“Smoke On The Water” Exhibit To Open At International Swimming Hall of Fame Museum

smoking
Photo Courtesy: International Swimming Hall of Fame

The grand opening of a new International Swimming Hall of Fame exhibit called “Smoke on the Water” will be unveiled on Thursday, May 17th to start the 54th Annual International Swimming Hall of Fame (ISHOF) Induction Weekend.  This exhibit portrays how the tobacco industry recruited Olympic swimmers and especially female swimmers to promote their products. The exhibit presents examples of advertisements from as far back as the early 1900s of the many ways that swimmers were used to promote tobacco use.

The exhibit is in conjunction with The Tobacco Free Partnership of Broward County (TFP).   The International Swimming Hall of Fame Museum is located at 1 Hall of Fame Drive, Ft. Lauderdale, FL 33316.

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Photo Courtesy: International Swimming Hall of Fame

The public is welcome to visit this exciting exhibit to learn more about the TFP and the wonderful materials at the ISHOF museum.

In the first half of the 20th century, smoking became fashionable in advertising, in film and in society in general thanks to the use of social engineering and manipulation by public relations and advertising agencies. It was not until 1964 that the Surgeon General’s report connected smoking to negative health consequences that had long been suspected and secretly known by the tobacco industry.

Therefore, it’s not surprising that so many Olympic athletes jumped at the chance to earn money from their fame after their athletic careers ended. But several of those who lent their names to cigarette advertising paid the price. Helene Madison died of cancer at the age of 57, Harold “Dutch” Smith died of cancer at the age of 49, his wife, also a smoker died of  cancer the year earlier. Knowing what we know now, most would probably never have endorsed smoking. Yet, there is no denying the unwitting role that our aquatic stars played in manipulating millions of women (and men) to become addicted to nicotine with dire consequences.

smoke on the water

Photo Courtesy: International Swimming Hall of Fame

Facts About Women and Smoking

• For over 100 years, women have been extensively targeted in tobacco marketing dominated by themes of an association between social desirability, independence, weight control and smoking messages conveyed through advertisements featuring slim, attractive, and athletic models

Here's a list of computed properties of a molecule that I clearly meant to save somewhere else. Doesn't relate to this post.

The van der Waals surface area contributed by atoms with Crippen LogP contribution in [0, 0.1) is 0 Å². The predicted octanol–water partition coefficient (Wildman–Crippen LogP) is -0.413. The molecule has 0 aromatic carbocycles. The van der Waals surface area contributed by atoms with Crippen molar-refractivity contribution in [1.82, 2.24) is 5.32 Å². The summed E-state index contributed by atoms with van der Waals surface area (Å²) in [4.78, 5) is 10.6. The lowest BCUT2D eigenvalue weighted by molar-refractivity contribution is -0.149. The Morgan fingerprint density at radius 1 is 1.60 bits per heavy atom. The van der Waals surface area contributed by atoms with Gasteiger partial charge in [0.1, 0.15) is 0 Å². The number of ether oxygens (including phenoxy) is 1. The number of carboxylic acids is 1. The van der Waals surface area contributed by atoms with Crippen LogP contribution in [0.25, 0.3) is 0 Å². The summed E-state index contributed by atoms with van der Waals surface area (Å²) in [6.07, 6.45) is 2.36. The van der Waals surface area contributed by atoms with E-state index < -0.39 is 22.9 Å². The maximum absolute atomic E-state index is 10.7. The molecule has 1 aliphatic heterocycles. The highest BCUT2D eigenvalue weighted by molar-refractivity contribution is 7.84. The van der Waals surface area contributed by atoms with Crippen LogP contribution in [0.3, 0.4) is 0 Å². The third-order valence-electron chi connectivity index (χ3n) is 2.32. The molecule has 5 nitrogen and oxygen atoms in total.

• Teenage girls often start to smoke to avoid weight gain and to identify themselves as independent and glamorous, which reflect images projected by tobacco advertising. Cigarette advertising portrays cigarettes as causing slimness and implies that cigarette smoking suppresses appetite
• Smoking is directly responsible for 80 percent of lung cancer deaths in women in the U.S. each year.  In 2013, an estimated 70,542 women died of lung and bronchus cancer.
• In 1987, lung cancer surpassed breast cancer as the leading cause of cancer deaths among women in the U.S.
• From 1959 to 2010, the risk of developing lung cancer increased tenfold for women. This is thought to be at least partially due to the manipulation of cigarettes by tobacco companies.
• Female smokers are nearly 22 times more likely to die from chronic obstructive pulmonary disease (COPD), which includes emphysema and chronic bronchitis, compared to women who never have smoked
• Women who smoke may develop more severe COPD earlier in life
• Women who smoke also have an increased risk for developing cancers of the oral cavity, pharynx, larynx (voice box), esophagus, pancreas, kidney, bladder and uterine cervix. They also double their risk for developing coronary heart disease
• Postmenopausal women who smoke have lower bone density than women who never smoked. Women who smoke have an increased risk for hip fracture compared to never smokers. Cigarette smoking also causes skin wrinkling that could make smokers appear less attractive and prematurely old

On Sunday May 20 from 8 AM to 9:30 AM, the TFP and ISHOF are sponsoring a fundraising event along with Swim Across America to raise money to fight cancer. The event will take place at the International Swimming Hall of Fame pool, located at One Hall of Fame Drive, Ft. Lauderdale, FL 33316-just South of Las Olas off of Seabreeze Blvd. Join the ISHOF Relay! For more information on the event, please see this link